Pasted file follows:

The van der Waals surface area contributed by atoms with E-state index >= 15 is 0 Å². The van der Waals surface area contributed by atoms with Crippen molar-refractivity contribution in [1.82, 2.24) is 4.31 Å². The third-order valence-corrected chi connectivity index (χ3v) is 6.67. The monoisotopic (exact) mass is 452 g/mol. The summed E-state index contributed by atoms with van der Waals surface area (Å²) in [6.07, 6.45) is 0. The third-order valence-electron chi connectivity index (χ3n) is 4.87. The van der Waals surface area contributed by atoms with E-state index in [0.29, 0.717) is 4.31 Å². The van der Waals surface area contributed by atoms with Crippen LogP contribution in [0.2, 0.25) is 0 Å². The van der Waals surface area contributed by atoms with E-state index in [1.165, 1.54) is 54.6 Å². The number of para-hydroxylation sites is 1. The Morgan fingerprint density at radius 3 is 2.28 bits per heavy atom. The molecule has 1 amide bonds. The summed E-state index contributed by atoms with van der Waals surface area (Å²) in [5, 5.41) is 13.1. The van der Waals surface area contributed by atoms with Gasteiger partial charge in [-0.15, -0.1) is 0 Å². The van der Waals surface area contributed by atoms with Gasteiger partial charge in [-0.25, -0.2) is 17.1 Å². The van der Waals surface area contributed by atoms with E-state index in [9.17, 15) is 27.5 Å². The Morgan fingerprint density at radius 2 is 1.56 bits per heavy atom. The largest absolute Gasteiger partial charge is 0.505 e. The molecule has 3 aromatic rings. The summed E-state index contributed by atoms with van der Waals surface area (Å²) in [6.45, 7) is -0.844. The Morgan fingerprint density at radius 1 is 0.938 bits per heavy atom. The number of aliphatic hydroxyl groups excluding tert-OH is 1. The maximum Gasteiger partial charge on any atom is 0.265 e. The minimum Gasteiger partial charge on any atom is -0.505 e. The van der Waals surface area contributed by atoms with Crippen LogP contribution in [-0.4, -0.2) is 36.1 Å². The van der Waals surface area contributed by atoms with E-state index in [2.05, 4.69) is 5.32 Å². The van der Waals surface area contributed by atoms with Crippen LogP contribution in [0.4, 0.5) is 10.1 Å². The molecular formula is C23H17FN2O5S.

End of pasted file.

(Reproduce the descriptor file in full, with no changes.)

The van der Waals surface area contributed by atoms with E-state index >= 15 is 0 Å². The van der Waals surface area contributed by atoms with Crippen molar-refractivity contribution in [1.82, 2.24) is 4.31 Å². The third-order valence-corrected chi connectivity index (χ3v) is 6.67. The monoisotopic (exact) mass is 452 g/mol. The summed E-state index contributed by atoms with van der Waals surface area (Å²) in [6.07, 6.45) is 0. The third-order valence-electron chi connectivity index (χ3n) is 4.87. The van der Waals surface area contributed by atoms with E-state index in [0.29, 0.717) is 4.31 Å². The van der Waals surface area contributed by atoms with Crippen LogP contribution in [0.2, 0.25) is 0 Å². The van der Waals surface area contributed by atoms with E-state index in [1.165, 1.54) is 54.6 Å². The number of para-hydroxylation sites is 1. The Morgan fingerprint density at radius 3 is 2.28 bits per heavy atom. The molecule has 1 amide bonds. The summed E-state index contributed by atoms with van der Waals surface area (Å²) in [5, 5.41) is 13.1. The van der Waals surface area contributed by atoms with Gasteiger partial charge in [-0.15, -0.1) is 0 Å². The van der Waals surface area contributed by atoms with Gasteiger partial charge in [-0.25, -0.2) is 17.1 Å². The van der Waals surface area contributed by atoms with E-state index in [9.17, 15) is 27.5 Å². The Morgan fingerprint density at radius 2 is 1.56 bits per heavy atom. The largest absolute Gasteiger partial charge is 0.505 e. The molecule has 3 aromatic rings. The summed E-state index contributed by atoms with van der Waals surface area (Å²) in [6.45, 7) is -0.844. The Morgan fingerprint density at radius 1 is 0.938 bits per heavy atom. The number of aliphatic hydroxyl groups excluding tert-OH is 1. The maximum Gasteiger partial charge on any atom is 0.265 e. The minimum Gasteiger partial charge on any atom is -0.505 e. The van der Waals surface area contributed by atoms with Crippen LogP contribution in [-0.4, -0.2) is 36.1 Å². The van der Waals surface area contributed by atoms with E-state index in [2.05, 4.69) is 5.32 Å². The van der Waals surface area contributed by atoms with Crippen LogP contribution in [0.4, 0.5) is 10.1 Å². The molecular formula is C23H17FN2O5S.